based in Wellington, New Zealand
Birgit Krippner portfolio on Visura - a professional network to connect with photo editors and art buyers, and build photography portfolio websites. Visura members, like Birgit, share photojournalism, art photography, landscape, travel photography, portraits and more. Birgit has 9 projects, 12 community news posts, and 4 images shared in the photo stream.
Availabe for assignments in New Zealand and abroad. . email@example.com Born in Austria, Birgit Krippner has lived in New Zealand since 2003. Her specialty is capturing candid...
A journey on the Trans Siberian Railway through Russia (featured on Russia Leica Blog).
Thursday, December 14, 2017
Thank you Leica Russia for featuring my Trans Siberian Railway story.
Since on the Leica Blog this story is written in Russian exclusively, here comes the original version, written by me in english: "Eight months ago, my photographer friend Harald Claessen and I fantasized about taking the Trans Siberian Railway through Russia. At that time, both of us smiled and thought what an abstract idea this was. Soon after discussing this 'trip of a lifetime', Harald and I talked again. To our surprise we didn’t think that this needs to stay out of reach, instead we found a way to put this adventure into reality.
The moment when I arrived in Russia, I had no idea how I might feel when time comes to say good bye. Now I know, it was a magical and memorable adventure. One of a kind. Harald and I are going to repeat this voyage, taking a small group of photographers on this journey through Siberia. Please check my website www.birgitkrippner.com for future photo adventures through Russia, and photo workshops internationally.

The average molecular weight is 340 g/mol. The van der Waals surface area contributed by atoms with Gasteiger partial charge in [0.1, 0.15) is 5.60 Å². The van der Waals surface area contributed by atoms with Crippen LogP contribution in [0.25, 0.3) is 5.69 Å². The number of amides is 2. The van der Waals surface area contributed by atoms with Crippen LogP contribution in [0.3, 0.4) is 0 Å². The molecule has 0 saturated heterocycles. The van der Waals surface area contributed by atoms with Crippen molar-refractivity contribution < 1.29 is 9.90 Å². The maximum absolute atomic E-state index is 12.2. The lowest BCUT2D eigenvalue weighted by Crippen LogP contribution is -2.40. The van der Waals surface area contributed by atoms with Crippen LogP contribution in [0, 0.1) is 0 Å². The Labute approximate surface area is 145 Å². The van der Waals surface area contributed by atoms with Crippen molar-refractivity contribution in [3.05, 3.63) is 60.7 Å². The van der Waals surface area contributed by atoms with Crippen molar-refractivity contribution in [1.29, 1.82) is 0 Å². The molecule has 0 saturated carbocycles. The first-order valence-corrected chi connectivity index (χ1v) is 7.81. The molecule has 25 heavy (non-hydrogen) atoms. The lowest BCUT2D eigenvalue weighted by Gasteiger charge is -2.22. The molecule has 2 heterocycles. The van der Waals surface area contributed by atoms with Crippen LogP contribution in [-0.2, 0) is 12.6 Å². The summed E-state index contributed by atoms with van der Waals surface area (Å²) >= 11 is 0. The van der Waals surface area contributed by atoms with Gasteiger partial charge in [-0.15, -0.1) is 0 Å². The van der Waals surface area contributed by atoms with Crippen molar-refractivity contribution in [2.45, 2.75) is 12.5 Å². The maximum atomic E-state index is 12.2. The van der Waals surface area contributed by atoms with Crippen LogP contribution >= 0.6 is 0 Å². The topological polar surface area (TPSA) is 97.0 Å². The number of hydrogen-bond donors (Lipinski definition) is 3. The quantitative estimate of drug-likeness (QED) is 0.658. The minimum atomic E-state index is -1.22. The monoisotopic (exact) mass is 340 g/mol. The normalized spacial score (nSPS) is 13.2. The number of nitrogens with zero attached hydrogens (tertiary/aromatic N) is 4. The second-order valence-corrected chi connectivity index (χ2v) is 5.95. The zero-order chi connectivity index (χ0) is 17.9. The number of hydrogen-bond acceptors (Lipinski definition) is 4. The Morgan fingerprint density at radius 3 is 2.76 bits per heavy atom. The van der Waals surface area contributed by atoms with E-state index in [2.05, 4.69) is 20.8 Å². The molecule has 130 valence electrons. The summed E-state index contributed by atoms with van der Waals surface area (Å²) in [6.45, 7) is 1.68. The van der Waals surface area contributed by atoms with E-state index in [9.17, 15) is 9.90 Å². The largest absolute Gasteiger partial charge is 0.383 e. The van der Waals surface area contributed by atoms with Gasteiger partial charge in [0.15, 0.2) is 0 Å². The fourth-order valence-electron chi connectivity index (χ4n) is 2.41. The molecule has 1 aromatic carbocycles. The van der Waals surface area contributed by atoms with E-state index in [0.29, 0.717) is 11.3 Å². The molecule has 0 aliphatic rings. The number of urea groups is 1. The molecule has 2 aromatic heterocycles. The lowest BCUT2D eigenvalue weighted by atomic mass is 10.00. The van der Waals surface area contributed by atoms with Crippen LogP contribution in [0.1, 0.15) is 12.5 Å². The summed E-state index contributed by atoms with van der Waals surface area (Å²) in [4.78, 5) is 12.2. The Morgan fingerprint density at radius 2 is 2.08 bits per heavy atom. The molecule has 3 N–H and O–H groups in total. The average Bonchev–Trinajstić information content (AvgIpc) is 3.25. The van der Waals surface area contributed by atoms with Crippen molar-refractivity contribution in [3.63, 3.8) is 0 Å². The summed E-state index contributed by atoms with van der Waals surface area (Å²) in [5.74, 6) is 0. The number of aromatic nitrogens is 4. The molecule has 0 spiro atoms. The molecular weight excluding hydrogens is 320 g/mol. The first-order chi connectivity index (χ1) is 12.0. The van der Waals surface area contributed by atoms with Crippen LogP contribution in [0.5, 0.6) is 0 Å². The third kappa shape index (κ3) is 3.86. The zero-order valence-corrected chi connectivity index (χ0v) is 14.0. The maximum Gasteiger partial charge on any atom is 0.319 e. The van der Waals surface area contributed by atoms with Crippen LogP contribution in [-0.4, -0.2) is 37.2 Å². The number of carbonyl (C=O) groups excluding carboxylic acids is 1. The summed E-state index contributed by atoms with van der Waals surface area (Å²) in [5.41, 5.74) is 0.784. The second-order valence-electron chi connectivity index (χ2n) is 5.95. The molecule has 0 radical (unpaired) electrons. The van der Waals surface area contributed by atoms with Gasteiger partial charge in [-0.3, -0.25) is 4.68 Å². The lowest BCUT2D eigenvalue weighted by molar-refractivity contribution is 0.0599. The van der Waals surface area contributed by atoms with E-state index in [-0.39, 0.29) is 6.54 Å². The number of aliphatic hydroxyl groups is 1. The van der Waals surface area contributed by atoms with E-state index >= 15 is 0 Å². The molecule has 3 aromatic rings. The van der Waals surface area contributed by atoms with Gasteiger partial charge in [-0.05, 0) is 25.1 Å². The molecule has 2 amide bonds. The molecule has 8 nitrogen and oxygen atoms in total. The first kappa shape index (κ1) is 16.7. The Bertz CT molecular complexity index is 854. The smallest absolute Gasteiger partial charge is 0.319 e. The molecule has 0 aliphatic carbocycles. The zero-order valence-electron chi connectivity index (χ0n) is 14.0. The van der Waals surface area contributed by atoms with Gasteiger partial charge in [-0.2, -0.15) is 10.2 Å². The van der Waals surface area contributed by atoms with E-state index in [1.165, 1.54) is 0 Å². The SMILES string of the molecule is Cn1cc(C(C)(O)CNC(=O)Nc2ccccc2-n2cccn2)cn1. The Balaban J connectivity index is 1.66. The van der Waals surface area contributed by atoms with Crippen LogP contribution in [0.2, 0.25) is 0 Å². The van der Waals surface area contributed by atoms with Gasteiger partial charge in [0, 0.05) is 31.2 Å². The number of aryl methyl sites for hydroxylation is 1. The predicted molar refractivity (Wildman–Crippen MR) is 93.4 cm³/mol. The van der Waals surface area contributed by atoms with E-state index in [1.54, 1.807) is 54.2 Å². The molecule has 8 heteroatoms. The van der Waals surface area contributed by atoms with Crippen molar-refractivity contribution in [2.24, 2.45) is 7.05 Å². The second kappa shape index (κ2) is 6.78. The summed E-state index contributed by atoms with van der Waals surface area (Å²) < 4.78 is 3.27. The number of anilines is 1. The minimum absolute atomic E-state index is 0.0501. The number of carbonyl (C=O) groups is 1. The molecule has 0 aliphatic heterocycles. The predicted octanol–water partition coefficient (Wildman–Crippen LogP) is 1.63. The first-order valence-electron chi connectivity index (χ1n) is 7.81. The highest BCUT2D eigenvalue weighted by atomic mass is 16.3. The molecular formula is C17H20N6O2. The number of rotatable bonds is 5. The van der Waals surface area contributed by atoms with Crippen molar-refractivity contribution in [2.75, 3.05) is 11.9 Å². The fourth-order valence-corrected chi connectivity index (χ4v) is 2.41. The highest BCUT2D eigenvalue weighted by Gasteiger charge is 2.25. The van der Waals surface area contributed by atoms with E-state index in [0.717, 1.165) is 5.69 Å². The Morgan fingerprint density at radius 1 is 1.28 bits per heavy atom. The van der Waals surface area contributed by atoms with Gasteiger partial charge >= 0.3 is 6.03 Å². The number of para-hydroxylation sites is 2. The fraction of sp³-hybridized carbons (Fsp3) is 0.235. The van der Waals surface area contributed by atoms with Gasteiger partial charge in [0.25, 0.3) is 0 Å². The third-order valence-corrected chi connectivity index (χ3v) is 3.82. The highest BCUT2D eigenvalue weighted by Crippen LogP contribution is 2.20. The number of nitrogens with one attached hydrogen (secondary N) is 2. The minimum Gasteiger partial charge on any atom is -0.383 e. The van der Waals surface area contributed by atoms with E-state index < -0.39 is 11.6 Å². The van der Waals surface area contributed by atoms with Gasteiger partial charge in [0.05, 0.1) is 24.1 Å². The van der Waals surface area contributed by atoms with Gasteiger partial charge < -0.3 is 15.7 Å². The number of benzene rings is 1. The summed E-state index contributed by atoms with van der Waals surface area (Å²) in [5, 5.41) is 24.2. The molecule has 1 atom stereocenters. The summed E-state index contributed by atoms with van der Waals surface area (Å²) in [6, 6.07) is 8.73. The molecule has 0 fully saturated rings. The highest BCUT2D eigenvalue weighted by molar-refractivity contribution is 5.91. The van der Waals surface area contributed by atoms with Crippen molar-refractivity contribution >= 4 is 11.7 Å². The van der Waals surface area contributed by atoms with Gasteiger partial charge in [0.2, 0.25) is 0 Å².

Going on long train trips in my childhood was one of my preferred ways to travel. When I got older, I developed the vision of taking the Trans Siberian Railway through Russia. Just the thought if it got me curious and excited, and made my imagination go wild and travel far.
Being on a train for such long time forces one to slow down, to live in the moment, to confront the present. There is no time for vanity. Relax as you go, bring good food on the train. A bottle of vodka, maybe wine, instant coffee - and cookies which go well with tea, for long afternoons. It is important to create atmosphere, no matter how small the train compartment is. If there is no window to be opened, and if it is a hot summer day with stinky air, best not to make a fuss. In a confined environment like the train, there is a lot one will learn about themselves. A bit of a soul-searching experience.
On the Trans Siberian Railway we were a group of four people. Three photographers and one translater (to keep us out of trouble). One night we travelled on the train in third class. This meant that we shared a train car with another 50 people. There were only two toilets for the people to be shared. Some other nights we traveled second class, which had two bunk beds in the compartment. I always chose the top bunk, which I felt gave me more privacy. Some other nights we rented motel rooms in small villages. During this voyage which started in Vladivostok and ended in Moscow we hardly came across any tourists. That was part of our plan, diving into Russia and getting an idea who the locals are.
Impression about the Leica M10: Changing from a Leica M240 to the Leica M10 has been a big step up for me. A lot of my photographs have been taken in low-light situations. This means that high ISO is an important part for me as a photographer. The M10 deliverers beautifully when it comes to this. Also, how this camera renders colours is great as well. It reminds me of the magic which I felt with my first rangefinder camera, which was a Leica M9. The M10 has similar qualities to the M9, but it is a big step up from the M9. Most of my photographs I shoot with a Summilux lens, 28mm f/1.4. For the Trans Siberian Railway adventure I got a Super-Elmar 21mm f/3.4 lens, so I can capture small spaces on the train. The Leica M10 is my faithful companion. It has traveled with me from New Zealand to Tokyo, through Russia, to Austria, to New York - and back to New Zealand. Not once this camera has let me down."